Community answers are sorted based on votes. The higher the vote, the further up an answer is.
Since the Bible itself, in its truthfulness and accuracy, contains references throughout to pagan gods worshipped by non-Jewish or non-Christian cultures, I would say that, as long as Christians apply the criteria of the Bible to discern the falsity of the theology of those cultures, there is nothing sinful or to be feared in reading literature such as Greek and Roman mythology, or other classical works such as those cited in the question. Familiarity on the part of Christians with these references might open a door to discussion of faith with non-Christian individuals who are also familiar with them, but who wrongly view Christians as anti-intellectual, or who look down on Christianity as a belief system that cannot be defended reasonably and rationally. I am reminded particularly in this regard of the account of Paul at Athens in Acts 17:16-34, where he used his knowledge of Greek mythology and the writings of Greek poets as starting points for presenting the gospel to the highly-learned Athenians. He could not have done that if he had avoided studying those subjects for fear of displeasing or offending God.
Knowledge is what it is; information. Be it mythology, fiction, or certain or disputed facts, knowledge is valuable and should be sought at all times. It is what we do with that knowledge which determines our being. Closing our minds to knowledge gets us in trouble. I like reading science fiction. It stirs my imagination, not my faith. God gave us the choice to use knowledge for His good or not. Me and mine choose to use knowledge to broaden our walk with Jesus. Knowing how a Buddhist or Taoist views life can only enhance my compassion and understanding of them, which, in turn, enhances my journey with Jesus. I don't feel threatened with knowledge, I embrace it.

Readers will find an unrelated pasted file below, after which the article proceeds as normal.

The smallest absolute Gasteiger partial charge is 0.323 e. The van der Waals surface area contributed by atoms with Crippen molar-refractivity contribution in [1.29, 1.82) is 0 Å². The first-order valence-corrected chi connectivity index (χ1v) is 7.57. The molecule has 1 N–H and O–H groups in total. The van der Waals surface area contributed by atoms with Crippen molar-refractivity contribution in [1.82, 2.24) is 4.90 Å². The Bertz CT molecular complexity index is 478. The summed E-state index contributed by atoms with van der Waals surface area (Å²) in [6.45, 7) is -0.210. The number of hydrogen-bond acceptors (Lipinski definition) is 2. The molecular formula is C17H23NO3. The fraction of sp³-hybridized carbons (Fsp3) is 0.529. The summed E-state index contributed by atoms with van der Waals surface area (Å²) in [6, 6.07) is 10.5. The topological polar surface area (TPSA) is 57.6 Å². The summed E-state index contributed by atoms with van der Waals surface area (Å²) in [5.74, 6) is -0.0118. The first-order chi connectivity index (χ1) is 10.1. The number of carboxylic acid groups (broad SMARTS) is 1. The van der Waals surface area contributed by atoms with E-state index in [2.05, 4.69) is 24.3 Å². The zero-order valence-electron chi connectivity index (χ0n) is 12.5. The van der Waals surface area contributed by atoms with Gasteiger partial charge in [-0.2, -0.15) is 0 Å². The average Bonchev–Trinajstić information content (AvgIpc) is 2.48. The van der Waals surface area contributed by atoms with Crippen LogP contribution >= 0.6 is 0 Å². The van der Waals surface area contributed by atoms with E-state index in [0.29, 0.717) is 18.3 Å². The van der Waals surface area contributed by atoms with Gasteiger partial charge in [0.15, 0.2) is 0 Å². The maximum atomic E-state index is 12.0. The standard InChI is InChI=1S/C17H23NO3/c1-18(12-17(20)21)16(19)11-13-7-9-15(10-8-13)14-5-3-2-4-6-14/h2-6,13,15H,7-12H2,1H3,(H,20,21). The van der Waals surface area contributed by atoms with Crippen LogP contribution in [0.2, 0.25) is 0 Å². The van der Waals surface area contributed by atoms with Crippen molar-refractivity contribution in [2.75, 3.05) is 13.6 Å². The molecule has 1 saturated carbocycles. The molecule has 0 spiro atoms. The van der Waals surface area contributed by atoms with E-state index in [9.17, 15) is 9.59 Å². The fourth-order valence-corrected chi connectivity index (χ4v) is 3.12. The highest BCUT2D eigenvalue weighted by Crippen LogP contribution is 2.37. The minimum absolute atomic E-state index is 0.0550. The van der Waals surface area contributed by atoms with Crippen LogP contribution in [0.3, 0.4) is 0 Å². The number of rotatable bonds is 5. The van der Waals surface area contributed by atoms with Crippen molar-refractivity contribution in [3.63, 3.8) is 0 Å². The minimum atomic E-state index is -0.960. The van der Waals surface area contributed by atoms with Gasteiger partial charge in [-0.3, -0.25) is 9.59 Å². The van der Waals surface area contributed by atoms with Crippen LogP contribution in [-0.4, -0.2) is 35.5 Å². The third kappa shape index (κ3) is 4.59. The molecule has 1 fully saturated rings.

Well, it is a matter of personal choice and prayer. If it could lead you astray, stay away. The Bible is true and is the best and the only completely pure form of literature. Which means, as an aside, there HAS to be one version with "every word of God". I personally get a lot out of finding Biblical ideas copied in many many fairytales throughout humanity. To me "The Lord of the Sabbath is also the Lord of the parable and of every good fairytale." To be widely read should be desirable, not to be warned against. Remember, the Holy Spirit is the one that explains the Bible to us and he also leads us through life. Without his help, reading the Bible would be fruitless and frustrating. Again, if it would keep you out of the Bible, no. Other than that, I believe God is bigger than that. He does not need to bully us. He loves us.
All answers are REVIEWED and MODERATED.
Please ensure your answer MEETS all our guidelines.
A good answer provides new insight and perspective. Here are guidelines to help facilitate a meaningful learning experience for everyone.